OTTAWA — Former Bank of Canada governor David Dodge has dismissed an expansion of the Canada Pension Plan as a “nanny state” solution and is warning that Canadians must decide if they want to cut into their standard of living now to pay for a more comfortable retirement later.
“It’s a decision between bread now and bread later,” he said in an interview with The Canadian Press on the eve of a key finance ministers’ meeting in Whitehorse focusing on pension reform.
The influential former central banker said proposals to beef up retirement income by forcing everyone to contribute more to the CPP amount to a “nanny state approach” that does not allow for individuals’ preferences in how they want to live out their golden years.
“We have to be a little bit careful here not to impose certain standards,” he said.
While Dodge has been a long-time advocate of strengthening the country’s pension system, he said the better option for reform is to allow for more flexibility and choice by contributors, rather than dictating how Canadians must save.
Finance ministers from the provinces, territories and Ottawa were meeting in Whitehorse on Thursday night and Friday hoping to make some headway in talks about how to improve the income flow for retirees.
Almost two thirds of working Canadians have no registered pension plan coverage and about one-third of Canadian families have no retirement savings whatsoever.
The adequacy of retirement income has deteriorated quickly in the past few years as more and more companies abandon pension arrangements or switch from defined benefit plans to defined contribution plans, which are typically less generous and more subject to market risk.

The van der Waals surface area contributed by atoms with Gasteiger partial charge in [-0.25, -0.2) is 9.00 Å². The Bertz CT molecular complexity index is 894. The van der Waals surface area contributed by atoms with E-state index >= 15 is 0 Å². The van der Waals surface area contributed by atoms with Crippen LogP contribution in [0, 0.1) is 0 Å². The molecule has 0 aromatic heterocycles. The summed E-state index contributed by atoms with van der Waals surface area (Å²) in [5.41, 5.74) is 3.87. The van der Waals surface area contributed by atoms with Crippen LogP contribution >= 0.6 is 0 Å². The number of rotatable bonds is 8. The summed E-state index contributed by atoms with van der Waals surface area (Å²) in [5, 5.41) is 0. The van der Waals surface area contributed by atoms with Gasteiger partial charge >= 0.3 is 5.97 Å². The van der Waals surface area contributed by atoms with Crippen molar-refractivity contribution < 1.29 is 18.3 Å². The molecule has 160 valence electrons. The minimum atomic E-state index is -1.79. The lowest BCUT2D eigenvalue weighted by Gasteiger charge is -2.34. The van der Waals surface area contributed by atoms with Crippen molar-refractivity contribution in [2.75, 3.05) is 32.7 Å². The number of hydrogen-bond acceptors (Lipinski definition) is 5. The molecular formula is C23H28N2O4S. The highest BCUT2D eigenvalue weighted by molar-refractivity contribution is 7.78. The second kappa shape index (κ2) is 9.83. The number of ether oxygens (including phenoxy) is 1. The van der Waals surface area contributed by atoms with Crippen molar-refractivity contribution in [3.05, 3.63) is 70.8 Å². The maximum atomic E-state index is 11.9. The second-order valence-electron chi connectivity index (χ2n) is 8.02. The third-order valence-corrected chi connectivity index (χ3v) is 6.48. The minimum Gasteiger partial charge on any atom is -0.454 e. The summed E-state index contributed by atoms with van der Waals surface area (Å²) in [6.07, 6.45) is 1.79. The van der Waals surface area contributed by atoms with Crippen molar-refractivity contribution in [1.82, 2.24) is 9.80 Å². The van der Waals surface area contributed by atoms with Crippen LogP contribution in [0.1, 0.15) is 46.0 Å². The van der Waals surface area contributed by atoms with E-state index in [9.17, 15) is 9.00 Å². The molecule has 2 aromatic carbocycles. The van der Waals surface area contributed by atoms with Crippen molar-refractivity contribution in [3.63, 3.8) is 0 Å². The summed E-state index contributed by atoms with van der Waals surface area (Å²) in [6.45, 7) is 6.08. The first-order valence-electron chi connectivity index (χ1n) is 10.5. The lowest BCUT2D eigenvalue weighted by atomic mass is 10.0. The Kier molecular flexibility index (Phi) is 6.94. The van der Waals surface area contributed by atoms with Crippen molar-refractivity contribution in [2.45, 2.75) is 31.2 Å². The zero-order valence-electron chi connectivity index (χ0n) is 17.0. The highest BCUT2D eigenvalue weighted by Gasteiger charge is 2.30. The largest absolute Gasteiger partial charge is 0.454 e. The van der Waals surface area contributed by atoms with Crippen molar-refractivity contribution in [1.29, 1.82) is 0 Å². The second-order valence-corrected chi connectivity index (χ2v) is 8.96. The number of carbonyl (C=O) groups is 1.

The global financial crisis and the aging of Canada’s population have exposed the problems of Canada’s pension system and spurred widespread calls for action.
While myriad solutions are on the table in Whitehorse and no conclusion is expected soon, the Canadian Labour Congress, some seniors’ groups, the federal New Democratic Party and others have called for an enlargement of the CPP as a way to make sure seniors have enough money when they retire. They say their solution is simple, takes advantage of a proven system and would be low-cost to set up.
For now, CPP benefits, combined with other federal benefits, give most retirees about $12,000 to live on — requiring a healthy savings account to provide for a decent lifestyle.
Dodge said it is incumbent upon governments to provide more opportunities for Canadians to bolster their savings. But they should stop short at telling them they absolutely must save more, since people should be free to live it up during their working years if they so choose.
However, if Canadians do make the decision that they want more money in their retirement, Dodge said they need to bite the bullet and take a hit to their standard of living now to save more for later. That could be done via a private savings plans or through some kind of government-administered plan, he said.